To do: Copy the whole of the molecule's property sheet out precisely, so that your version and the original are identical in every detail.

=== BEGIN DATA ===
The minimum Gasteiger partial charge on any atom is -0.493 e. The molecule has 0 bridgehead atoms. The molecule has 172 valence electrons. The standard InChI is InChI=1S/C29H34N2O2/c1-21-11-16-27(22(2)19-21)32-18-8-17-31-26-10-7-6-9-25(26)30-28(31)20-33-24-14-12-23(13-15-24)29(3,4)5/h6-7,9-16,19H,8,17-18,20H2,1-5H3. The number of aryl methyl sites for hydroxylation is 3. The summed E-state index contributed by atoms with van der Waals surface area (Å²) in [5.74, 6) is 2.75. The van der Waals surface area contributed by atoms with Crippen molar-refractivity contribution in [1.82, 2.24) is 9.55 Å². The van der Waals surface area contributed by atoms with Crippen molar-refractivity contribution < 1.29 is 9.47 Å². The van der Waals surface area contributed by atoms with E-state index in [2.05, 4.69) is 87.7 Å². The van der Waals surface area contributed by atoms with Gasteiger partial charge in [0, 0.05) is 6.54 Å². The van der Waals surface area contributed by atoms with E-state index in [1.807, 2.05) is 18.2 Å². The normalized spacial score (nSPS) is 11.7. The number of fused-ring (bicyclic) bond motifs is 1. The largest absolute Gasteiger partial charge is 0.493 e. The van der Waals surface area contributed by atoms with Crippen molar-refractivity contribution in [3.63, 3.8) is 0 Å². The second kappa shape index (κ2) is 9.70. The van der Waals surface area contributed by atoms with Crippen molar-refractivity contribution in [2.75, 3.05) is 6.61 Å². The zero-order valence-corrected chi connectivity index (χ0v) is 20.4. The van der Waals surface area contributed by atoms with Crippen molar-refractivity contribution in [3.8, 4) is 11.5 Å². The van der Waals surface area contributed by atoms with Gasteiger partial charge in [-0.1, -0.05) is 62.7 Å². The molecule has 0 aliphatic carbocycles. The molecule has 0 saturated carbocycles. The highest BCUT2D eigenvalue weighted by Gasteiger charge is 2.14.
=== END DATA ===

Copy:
The minimum Gasteiger partial charge on any atom is -0.493 e. The molecule has 0 bridgehead atoms. The molecule has 172 valence electrons. The standard InChI is InChI=1S/C29H34N2O2/c1-21-11-16-27(22(2)19-21)32-18-8-17-31-26-10-7-6-9-25(26)30-28(31)20-33-24-14-12-23(13-15-24)29(3,4)5/h6-7,9-16,19H,8,17-18,20H2,1-5H3. The number of aryl methyl sites for hydroxylation is 3. The summed E-state index contributed by atoms with van der Waals surface area (Å²) in [5.74, 6) is 2.75. The van der Waals surface area contributed by atoms with Crippen molar-refractivity contribution in [1.82, 2.24) is 9.55 Å². The van der Waals surface area contributed by atoms with Crippen molar-refractivity contribution < 1.29 is 9.47 Å². The van der Waals surface area contributed by atoms with E-state index in [2.05, 4.69) is 87.7 Å². The van der Waals surface area contributed by atoms with Gasteiger partial charge in [0, 0.05) is 6.54 Å². The van der Waals surface area contributed by atoms with E-state index in [1.807, 2.05) is 18.2 Å². The normalized spacial score (nSPS) is 11.7. The number of fused-ring (bicyclic) bond motifs is 1. The largest absolute Gasteiger partial charge is 0.493 e. The van der Waals surface area contributed by atoms with Crippen molar-refractivity contribution in [3.63, 3.8) is 0 Å². The second kappa shape index (κ2) is 9.70. The van der Waals surface area contributed by atoms with Crippen molar-refractivity contribution in [2.75, 3.05) is 6.61 Å². The zero-order valence-corrected chi connectivity index (χ0v) is 20.4. The van der Waals surface area contributed by atoms with Crippen molar-refractivity contribution in [3.8, 4) is 11.5 Å². The van der Waals surface area contributed by atoms with Gasteiger partial charge in [-0.1, -0.05) is 62.7 Å². The molecule has 0 aliphatic carbocycles. The molecule has 0 saturated carbocycles. The highest BCUT2D eigenvalue weighted by Gasteiger charge is 2.14.